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All the Gods of the World: Modern Maya Agricultural and Rain Ritual in Yucatan, Mexico

Author(s): Bradley Russell

Year: 2017

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The modern residents of Yucatán, Mexico blend traditional Maya beliefs in a pantheon of ancient gods and other supernatural forces with more recent Catholic traditions flowing from centuries of Spanish colonial influence. This paper compares and contrasts modern rituals from the Yucatec Maya village of Telchaquillo, Yucatán. Each rite was associated with a local cenote, limestone sinkholes that along with caves serve as accesses to the Maya underworld and homes to the gods themselves. My research suggests considerable cultural continuity with the ancient residents of the Postclassic Maya center of Mayapán where cenotes were regularly paired with important ritual architecture and sometimes contain human remains and other indications of ritual activity. The ceremonies documented in this paper provide information about Maya cosmology, gender roles and long held beliefs about cenotes and agricultural fertility.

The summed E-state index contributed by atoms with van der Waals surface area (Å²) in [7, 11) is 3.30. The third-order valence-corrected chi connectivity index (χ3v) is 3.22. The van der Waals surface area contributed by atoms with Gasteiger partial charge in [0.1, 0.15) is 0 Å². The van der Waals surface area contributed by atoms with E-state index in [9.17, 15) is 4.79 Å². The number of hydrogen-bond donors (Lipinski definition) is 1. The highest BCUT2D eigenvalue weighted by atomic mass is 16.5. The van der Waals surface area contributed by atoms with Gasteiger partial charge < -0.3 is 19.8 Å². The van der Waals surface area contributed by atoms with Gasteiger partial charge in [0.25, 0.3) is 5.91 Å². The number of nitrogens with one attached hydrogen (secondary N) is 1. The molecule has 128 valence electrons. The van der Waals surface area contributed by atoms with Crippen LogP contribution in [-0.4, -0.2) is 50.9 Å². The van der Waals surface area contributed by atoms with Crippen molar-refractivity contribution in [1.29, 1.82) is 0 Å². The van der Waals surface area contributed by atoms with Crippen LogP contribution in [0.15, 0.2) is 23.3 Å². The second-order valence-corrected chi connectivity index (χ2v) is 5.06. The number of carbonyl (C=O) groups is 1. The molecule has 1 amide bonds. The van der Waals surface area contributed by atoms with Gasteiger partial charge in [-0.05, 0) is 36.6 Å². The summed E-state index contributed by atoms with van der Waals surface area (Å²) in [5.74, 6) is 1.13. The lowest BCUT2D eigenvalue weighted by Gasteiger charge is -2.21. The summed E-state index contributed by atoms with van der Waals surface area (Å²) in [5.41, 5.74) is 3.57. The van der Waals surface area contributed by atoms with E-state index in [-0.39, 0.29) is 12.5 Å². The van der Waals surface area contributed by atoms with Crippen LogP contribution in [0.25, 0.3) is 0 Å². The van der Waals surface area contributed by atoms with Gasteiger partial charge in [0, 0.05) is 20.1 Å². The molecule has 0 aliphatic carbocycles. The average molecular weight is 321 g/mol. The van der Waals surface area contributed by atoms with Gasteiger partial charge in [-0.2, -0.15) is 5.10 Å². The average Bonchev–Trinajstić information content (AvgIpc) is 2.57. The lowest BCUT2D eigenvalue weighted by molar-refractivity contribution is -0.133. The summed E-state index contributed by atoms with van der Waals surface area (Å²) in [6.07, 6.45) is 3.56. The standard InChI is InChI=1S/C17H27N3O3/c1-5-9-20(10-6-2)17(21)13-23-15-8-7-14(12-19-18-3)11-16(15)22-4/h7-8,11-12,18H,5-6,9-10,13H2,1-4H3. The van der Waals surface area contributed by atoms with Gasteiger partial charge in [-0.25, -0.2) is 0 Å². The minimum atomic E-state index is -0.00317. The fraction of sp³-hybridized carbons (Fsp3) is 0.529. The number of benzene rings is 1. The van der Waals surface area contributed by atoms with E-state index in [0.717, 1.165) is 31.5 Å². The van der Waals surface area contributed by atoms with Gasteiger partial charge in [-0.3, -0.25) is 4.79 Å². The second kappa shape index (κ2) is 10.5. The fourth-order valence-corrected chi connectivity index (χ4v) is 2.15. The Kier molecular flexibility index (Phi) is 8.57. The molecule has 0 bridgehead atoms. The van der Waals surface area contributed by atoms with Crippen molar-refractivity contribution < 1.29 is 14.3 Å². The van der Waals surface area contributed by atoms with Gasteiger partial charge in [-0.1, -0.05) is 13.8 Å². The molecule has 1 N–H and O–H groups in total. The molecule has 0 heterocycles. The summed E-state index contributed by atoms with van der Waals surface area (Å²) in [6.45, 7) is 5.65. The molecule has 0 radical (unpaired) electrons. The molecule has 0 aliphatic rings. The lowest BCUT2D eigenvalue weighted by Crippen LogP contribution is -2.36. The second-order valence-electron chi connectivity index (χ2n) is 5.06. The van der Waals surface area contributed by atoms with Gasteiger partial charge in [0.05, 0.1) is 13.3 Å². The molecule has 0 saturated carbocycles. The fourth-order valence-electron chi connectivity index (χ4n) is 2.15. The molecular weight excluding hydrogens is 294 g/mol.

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All the Gods of the World: Modern Maya Agricultural and Rain Ritual in Yucatan, Mexico. Bradley Russell. Presented at The 81st Annual Meeting of the Society for American Archaeology, Vancouver, British Columbia. 2017 ( tDAR id: 430125)


Geographic Keywords

Spatial Coverage

min long: -107.271; min lat: 12.383 ; max long: -86.353; max lat: 23.08 ;

Record Identifiers

Abstract Id(s): 16833

Arizona State University The Andrew W. Mellon Foundation National Science Foundation National Endowment for the Humanities Society for American Archaeology Archaeological Institute of America